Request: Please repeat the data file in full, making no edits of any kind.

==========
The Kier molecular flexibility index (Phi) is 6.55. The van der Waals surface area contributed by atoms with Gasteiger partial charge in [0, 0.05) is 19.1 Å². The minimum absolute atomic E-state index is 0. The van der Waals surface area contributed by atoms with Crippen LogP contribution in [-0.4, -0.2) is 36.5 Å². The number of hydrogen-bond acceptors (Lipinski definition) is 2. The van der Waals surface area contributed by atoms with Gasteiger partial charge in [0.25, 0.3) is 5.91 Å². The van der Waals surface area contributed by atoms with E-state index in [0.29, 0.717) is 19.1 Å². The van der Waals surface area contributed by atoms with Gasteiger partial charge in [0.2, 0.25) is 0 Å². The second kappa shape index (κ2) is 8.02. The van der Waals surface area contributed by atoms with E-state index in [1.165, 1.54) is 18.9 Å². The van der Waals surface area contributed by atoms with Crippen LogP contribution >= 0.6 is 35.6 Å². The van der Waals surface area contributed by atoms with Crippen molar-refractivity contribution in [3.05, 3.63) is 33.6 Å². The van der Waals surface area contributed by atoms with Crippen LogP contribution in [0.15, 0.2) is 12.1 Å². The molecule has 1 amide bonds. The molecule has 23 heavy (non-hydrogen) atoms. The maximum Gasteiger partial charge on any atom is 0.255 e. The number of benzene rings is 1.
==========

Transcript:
The Kier molecular flexibility index (Phi) is 6.55. The van der Waals surface area contributed by atoms with Gasteiger partial charge in [0, 0.05) is 19.1 Å². The minimum absolute atomic E-state index is 0. The van der Waals surface area contributed by atoms with Crippen LogP contribution in [-0.4, -0.2) is 36.5 Å². The number of hydrogen-bond acceptors (Lipinski definition) is 2. The van der Waals surface area contributed by atoms with Gasteiger partial charge in [0.25, 0.3) is 5.91 Å². The van der Waals surface area contributed by atoms with E-state index in [0.29, 0.717) is 19.1 Å². The van der Waals surface area contributed by atoms with Gasteiger partial charge in [0.2, 0.25) is 0 Å². The second kappa shape index (κ2) is 8.02. The van der Waals surface area contributed by atoms with E-state index in [1.165, 1.54) is 18.9 Å². The van der Waals surface area contributed by atoms with Crippen LogP contribution >= 0.6 is 35.6 Å². The van der Waals surface area contributed by atoms with Crippen molar-refractivity contribution in [3.05, 3.63) is 33.6 Å². The van der Waals surface area contributed by atoms with Crippen LogP contribution in [0.15, 0.2) is 12.1 Å². The molecule has 1 amide bonds. The molecule has 23 heavy (non-hydrogen) atoms. The maximum Gasteiger partial charge on any atom is 0.255 e. The number of benzene rings is 1.